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What is this mark on my winchester 1892..?

Discussion in 'Firearms Research' started by tac2003, Mar 13, 2003.

  1. tac2003

    tac2003 Member

    I've aquired these beautiful 1892 winchester rifle in 44wcf that has a rare mark on the barrel and receiver. At least rare for me. Any idea ..?

    Thanks a lot !


    Attached Files:

  2. SDC

    SDC Well-Known Member

    It looks a lot like a German proof mark; do you know where this rifle has travelled? Some countries specifiy that in order for a firearm to be sold in that country, it also has to go through a re-proof, where it's stamped to show acceptance. That might also explain the "44" next to it; usually, they stamp the calibre or gauge as well, and any change from that calibre or gauge puts the firearm out of proof again. That's my best guess, at least. HTH.
  3. WYO

    WYO Well-Known Member

    The picture isn't clear enough for me to see, but does it look like something you recognize when viewed upside down? The "44 " to the left of the mark is upside down. I have one of those "For Collectors Only" series books on the 1892, and neither the mark nor the upside down 44 appear to be standard. I am not an expert, though.
  4. yankytrash

    yankytrash Well-Known Member

    We need more of a close-up on that proof next to the 44, if that's possible. Can't be a hard one to crack.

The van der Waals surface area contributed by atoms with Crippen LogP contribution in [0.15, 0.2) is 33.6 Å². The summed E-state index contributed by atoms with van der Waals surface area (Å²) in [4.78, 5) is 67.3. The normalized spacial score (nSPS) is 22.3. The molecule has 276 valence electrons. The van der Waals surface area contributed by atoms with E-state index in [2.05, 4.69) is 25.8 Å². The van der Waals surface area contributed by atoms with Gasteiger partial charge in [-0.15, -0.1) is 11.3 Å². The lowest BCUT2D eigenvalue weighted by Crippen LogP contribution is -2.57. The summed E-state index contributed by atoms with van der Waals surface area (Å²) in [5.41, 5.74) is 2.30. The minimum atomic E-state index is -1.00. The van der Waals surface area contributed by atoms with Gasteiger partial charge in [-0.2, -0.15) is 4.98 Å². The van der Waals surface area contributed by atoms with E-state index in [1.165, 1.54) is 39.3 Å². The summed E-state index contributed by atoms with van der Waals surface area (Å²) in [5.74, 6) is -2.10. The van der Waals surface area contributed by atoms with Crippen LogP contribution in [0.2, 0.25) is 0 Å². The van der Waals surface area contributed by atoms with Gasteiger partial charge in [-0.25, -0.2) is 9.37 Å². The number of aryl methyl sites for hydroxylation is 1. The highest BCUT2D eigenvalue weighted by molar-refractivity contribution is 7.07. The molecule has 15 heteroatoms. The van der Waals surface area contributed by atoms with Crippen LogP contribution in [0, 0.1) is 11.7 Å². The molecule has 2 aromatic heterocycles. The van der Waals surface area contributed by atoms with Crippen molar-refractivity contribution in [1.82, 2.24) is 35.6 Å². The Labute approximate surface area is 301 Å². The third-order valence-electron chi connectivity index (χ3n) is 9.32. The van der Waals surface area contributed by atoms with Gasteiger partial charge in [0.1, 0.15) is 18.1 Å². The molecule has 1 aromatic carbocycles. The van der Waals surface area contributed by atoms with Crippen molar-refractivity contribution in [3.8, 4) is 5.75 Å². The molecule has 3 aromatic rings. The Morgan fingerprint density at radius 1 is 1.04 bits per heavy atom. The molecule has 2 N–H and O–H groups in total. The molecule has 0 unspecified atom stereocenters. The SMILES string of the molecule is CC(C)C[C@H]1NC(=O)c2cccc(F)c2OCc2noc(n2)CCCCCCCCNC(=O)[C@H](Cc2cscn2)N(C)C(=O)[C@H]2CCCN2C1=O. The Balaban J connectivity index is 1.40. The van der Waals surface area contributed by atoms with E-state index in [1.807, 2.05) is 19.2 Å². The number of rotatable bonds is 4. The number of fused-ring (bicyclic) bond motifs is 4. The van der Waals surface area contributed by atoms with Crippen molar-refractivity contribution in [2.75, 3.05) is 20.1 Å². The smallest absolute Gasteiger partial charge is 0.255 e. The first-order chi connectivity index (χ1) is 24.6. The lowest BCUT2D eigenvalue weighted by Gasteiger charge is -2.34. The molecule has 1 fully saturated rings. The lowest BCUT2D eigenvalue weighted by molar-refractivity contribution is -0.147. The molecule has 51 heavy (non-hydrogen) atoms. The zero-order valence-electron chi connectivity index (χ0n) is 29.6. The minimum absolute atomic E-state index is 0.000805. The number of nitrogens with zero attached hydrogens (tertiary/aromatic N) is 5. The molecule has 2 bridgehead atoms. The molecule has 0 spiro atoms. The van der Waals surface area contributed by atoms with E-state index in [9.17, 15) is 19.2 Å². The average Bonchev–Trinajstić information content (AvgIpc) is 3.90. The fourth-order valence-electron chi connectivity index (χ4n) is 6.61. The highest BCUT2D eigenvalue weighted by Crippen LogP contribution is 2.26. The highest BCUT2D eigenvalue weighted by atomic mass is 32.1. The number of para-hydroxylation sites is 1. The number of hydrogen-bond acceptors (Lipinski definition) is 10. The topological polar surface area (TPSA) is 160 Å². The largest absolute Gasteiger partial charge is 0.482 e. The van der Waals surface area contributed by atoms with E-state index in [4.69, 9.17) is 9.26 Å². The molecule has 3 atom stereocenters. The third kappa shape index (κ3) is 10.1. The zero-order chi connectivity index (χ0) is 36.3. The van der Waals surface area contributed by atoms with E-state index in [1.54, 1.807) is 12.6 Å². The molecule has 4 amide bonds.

5. Art Eatman

    Art Eatman Administrator Staff Member

    Let's move this over to Harley's bailiwick...

  6. tac2003

    tac2003 Member

    Closer shot of the mark

    Here's a closer shot of the mark. The same mark is on the barrel, the receiver, and the buttstock. Thanks ! Alex

    Attached Files:

  7. Jim K

    Jim K Well-Known Member

    It is a proof mark, but English (Birmingham), not German.

    Wirnsberger shows the mark in his table and says, "In use from 1868-1925, this mark was used to indicate a single, final proof with loads designed for temporary or provisional proof."

    He also shows the mark in the text, saying that "On special application, a smoothbored gun could be proofed but once, but in accordance with the load set forth for final or definitive proof."

    That would seem to indicate that the gun is smoothbore. Is it? If so, and considering the "special application", I wonder if it could be a gun that was used in some show or other. Smooth bore rifles (a contradiction, but you all know what I mean) were often used in "Wild West" shows so trick shots could break balloons or flying targets without firing bullets, which would not only be dangerous but would tear up a tent, which small "dust shot" would not.


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